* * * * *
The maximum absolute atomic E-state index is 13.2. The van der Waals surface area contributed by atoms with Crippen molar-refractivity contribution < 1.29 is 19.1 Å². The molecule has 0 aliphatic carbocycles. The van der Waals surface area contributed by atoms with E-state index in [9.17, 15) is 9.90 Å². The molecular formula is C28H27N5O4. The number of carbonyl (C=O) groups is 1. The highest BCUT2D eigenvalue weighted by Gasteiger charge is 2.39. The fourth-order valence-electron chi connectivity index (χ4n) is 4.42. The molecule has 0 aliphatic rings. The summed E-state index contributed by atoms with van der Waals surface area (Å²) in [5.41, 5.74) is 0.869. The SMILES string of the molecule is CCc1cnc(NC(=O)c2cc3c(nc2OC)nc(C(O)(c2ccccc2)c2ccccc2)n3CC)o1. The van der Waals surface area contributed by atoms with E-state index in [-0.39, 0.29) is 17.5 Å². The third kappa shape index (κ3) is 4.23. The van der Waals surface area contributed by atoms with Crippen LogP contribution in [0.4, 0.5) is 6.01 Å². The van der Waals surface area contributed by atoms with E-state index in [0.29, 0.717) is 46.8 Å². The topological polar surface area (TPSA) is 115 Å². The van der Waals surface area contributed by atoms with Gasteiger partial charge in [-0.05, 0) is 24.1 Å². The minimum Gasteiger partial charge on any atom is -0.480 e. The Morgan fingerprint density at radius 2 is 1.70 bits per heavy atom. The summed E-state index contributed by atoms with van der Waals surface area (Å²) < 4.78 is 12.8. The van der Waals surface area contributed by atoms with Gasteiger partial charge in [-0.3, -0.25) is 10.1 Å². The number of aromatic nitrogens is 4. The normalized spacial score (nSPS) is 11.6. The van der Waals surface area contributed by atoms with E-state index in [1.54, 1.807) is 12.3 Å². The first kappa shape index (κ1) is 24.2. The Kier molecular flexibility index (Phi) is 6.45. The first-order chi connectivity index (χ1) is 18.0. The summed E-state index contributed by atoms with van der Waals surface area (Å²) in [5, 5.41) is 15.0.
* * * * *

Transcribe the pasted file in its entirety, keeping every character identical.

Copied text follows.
The maximum absolute atomic E-state index is 13.2. The van der Waals surface area contributed by atoms with Crippen molar-refractivity contribution < 1.29 is 19.1 Å². The molecule has 0 aliphatic carbocycles. The van der Waals surface area contributed by atoms with E-state index in [9.17, 15) is 9.90 Å². The molecular formula is C28H27N5O4. The number of carbonyl (C=O) groups is 1. The highest BCUT2D eigenvalue weighted by Gasteiger charge is 2.39. The fourth-order valence-electron chi connectivity index (χ4n) is 4.42. The molecule has 0 aliphatic rings. The summed E-state index contributed by atoms with van der Waals surface area (Å²) in [5.41, 5.74) is 0.869. The SMILES string of the molecule is CCc1cnc(NC(=O)c2cc3c(nc2OC)nc(C(O)(c2ccccc2)c2ccccc2)n3CC)o1. The van der Waals surface area contributed by atoms with E-state index in [-0.39, 0.29) is 17.5 Å². The third kappa shape index (κ3) is 4.23. The van der Waals surface area contributed by atoms with Crippen LogP contribution in [0.4, 0.5) is 6.01 Å². The van der Waals surface area contributed by atoms with E-state index in [0.29, 0.717) is 46.8 Å². The topological polar surface area (TPSA) is 115 Å². The van der Waals surface area contributed by atoms with Gasteiger partial charge in [-0.05, 0) is 24.1 Å². The minimum Gasteiger partial charge on any atom is -0.480 e. The Morgan fingerprint density at radius 2 is 1.70 bits per heavy atom. The summed E-state index contributed by atoms with van der Waals surface area (Å²) < 4.78 is 12.8. The van der Waals surface area contributed by atoms with Gasteiger partial charge in [-0.3, -0.25) is 10.1 Å². The number of aromatic nitrogens is 4. The normalized spacial score (nSPS) is 11.6. The van der Waals surface area contributed by atoms with E-state index in [1.54, 1.807) is 12.3 Å². The first kappa shape index (κ1) is 24.2. The Kier molecular flexibility index (Phi) is 6.45. The first-order chi connectivity index (χ1) is 18.0. The summed E-state index contributed by atoms with van der Waals surface area (Å²) in [5, 5.41) is 15.0.